If anyone is familiar with the fallout from the lost art of parenting, it is educators. About a year ago, while researching an article about school discipline, I spoke to teachers, administrators, and school lawyers around the country and asked what is making their job more difficult today. Their top answer was almost always the same: parents. Sometimes they describe overworked, overburdened parents who have simply checked out: "I work 10 hours a day, and I can't come home and deal with this stuff. He's your problem," they might say. But more often teachers find parents who rather than accepting their role as partners with educators in an effort to civilize the next generation come in with a "my-child-right-or-wrong" attitude. These are parent-advocates.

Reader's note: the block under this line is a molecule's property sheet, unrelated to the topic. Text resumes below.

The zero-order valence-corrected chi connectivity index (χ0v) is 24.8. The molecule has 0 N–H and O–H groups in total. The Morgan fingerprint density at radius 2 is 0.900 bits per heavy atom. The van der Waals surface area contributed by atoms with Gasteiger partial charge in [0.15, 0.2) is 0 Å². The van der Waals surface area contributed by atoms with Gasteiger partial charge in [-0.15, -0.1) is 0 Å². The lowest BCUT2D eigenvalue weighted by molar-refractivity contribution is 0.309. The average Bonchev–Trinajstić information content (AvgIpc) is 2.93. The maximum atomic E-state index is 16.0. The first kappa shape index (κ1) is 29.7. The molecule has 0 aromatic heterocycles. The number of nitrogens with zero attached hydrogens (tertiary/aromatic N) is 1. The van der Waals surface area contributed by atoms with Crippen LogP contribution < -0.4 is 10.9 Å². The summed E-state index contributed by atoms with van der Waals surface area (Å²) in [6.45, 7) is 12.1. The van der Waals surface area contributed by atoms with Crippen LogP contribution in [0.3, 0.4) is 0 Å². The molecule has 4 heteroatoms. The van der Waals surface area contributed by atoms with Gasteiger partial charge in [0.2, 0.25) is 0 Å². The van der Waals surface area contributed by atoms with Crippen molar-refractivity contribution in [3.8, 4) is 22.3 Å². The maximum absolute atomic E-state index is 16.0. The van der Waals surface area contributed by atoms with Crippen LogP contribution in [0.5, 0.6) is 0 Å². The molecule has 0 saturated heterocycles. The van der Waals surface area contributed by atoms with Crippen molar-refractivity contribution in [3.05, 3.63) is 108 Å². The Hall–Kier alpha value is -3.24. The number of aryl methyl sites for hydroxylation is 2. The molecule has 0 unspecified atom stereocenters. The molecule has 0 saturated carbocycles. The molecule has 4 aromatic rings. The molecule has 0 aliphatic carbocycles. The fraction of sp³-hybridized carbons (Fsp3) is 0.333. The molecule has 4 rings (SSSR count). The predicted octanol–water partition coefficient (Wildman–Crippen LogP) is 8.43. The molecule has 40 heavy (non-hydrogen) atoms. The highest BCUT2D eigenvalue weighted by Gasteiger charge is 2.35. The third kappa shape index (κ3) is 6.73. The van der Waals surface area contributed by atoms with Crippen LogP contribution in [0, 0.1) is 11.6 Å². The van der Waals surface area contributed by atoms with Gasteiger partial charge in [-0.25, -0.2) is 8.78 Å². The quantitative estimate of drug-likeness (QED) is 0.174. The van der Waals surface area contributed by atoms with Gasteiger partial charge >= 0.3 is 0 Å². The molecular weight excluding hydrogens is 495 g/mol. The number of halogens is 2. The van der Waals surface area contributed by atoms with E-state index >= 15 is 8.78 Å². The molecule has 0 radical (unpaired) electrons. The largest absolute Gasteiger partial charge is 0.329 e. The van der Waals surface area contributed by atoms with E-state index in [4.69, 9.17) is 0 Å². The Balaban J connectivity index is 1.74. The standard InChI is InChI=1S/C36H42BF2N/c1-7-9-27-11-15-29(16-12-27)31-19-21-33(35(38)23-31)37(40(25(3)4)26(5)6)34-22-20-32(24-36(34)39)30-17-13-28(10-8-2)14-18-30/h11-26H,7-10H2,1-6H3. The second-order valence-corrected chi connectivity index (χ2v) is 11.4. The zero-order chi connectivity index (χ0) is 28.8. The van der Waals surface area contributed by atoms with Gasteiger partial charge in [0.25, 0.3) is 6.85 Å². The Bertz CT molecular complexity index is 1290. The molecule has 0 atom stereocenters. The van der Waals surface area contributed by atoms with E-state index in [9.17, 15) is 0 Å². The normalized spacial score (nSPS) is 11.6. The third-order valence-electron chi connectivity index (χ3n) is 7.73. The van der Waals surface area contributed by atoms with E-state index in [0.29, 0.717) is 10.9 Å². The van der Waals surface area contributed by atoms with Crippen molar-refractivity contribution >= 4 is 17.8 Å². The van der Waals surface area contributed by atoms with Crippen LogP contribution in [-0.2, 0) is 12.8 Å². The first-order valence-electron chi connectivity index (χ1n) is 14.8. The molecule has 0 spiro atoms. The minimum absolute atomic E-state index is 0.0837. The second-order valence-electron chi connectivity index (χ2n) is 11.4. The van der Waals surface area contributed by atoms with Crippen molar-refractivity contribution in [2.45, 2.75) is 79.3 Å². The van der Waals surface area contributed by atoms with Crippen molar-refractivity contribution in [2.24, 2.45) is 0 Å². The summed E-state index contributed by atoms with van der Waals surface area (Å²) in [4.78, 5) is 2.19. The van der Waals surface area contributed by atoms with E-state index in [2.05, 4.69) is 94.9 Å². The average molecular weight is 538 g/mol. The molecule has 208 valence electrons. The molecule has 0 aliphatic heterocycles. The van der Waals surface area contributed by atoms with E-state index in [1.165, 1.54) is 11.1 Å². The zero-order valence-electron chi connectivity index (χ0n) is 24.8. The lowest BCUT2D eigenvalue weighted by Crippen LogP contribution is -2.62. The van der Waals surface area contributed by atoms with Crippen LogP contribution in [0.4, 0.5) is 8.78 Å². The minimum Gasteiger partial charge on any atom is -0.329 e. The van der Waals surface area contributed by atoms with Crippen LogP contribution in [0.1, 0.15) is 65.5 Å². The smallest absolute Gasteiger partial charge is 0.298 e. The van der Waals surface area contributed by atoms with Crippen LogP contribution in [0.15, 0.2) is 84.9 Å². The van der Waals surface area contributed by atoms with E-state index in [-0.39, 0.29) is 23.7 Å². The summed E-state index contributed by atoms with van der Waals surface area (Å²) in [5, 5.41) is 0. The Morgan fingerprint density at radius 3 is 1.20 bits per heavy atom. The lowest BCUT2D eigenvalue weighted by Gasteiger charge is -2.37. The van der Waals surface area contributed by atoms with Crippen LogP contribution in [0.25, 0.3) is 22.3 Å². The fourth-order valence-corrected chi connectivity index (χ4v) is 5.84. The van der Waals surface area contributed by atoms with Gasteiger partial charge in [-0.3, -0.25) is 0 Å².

Everyone's heard about the growing number of suspensions in middle and high schools around the country. Now the state of Connecticut has released a report on an alarming increase in the number of young children—first-graders, kindergartners, and preschoolers—suspended for persistent biting, kicking, hitting, and cursing. Is it any wonder? Parent-advocates have little patience for the shared rules of behavior required to turn a school into a civil community, not to mention those who would teach their own children the necessary limits to self-expression. "'You and your stupid rules.' I've heard that a hundred times," sighs Cathy Collins, counsel to the School Administrators of Iowa, speaking not, as it might sound, of 16-year-olds, but of their parents. Even 10 years ago when a child got into trouble, parents assumed the teacher or principal was in the right. "Now we're always being second-guessed," says a 25-year veteran of suburban New Jersey elementary schools. "I know my child, and he wouldn't do this," or, proudly, "He has a mind of his own," are lines many educators repeat hearing.